However, even though technically you can continue watching TV for another five years, will it continue to be bright enough to enjoy watching it, or will getting a new TV be better at this point?
Does HDR harm OLED?
If HDR is a factor that causes burn-in, can we conclude that HDR is harmful to OLED TVs?
However, let’s take a step back. Even though HDR is a factor that causes burn-in, burn-in is still relatively rare.
With that said, we’ve also concluded that HDR will shorten our OLED TVs’ lifespan.
To make matters worse, HDR is not evenly distributed across your TV, which means once your TV starts going out, parts of your screen will go out before the rest.
Nevertheless, HDR technology is new. We haven’t had them long enough to conclude how bad HDR truly is without leaving room for speculation.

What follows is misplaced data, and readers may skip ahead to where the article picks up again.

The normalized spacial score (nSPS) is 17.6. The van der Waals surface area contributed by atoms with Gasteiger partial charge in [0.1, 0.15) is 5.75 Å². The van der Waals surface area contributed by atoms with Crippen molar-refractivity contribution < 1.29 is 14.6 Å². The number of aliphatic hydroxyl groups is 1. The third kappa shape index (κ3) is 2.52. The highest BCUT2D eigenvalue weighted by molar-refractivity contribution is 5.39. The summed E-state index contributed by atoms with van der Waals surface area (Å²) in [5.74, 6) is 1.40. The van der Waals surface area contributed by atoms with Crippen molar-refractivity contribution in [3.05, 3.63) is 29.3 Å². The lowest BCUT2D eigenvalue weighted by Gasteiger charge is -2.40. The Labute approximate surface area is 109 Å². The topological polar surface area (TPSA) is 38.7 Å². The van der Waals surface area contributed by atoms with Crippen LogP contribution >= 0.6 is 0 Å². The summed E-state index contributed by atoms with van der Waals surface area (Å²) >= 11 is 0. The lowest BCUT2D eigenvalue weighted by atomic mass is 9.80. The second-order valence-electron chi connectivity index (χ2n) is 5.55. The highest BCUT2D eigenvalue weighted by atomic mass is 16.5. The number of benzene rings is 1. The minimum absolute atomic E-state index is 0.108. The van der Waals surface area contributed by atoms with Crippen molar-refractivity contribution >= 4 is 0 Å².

Your Valid HDR Burn-in Questions, Answered
Even though HDR by itself is not the only thing that causes burn-in, we can conclude that HDR is a very powerful new technology.
However, with every new technology comes a power greater than life itself, and that’s death. Or at least as close to death as any new product comes close to: wear and tear.
Therefore, we shouldn’t be afraid to use a brand new gadget just because it might succumb to its wear in tear as time goes on.
So, let’s power up our new HDR OLED TV and live a little.
James Quintanilla is a technical copywriter. Although his experience allows him to write on many topics, he loves to focus on tech and travel. As a freelancer, James has worked on projects with Pointer Clicker, Lonely Planet, and the Travel Channel. When he’s not writing or planning his next adventure, he’s watching a scary movie.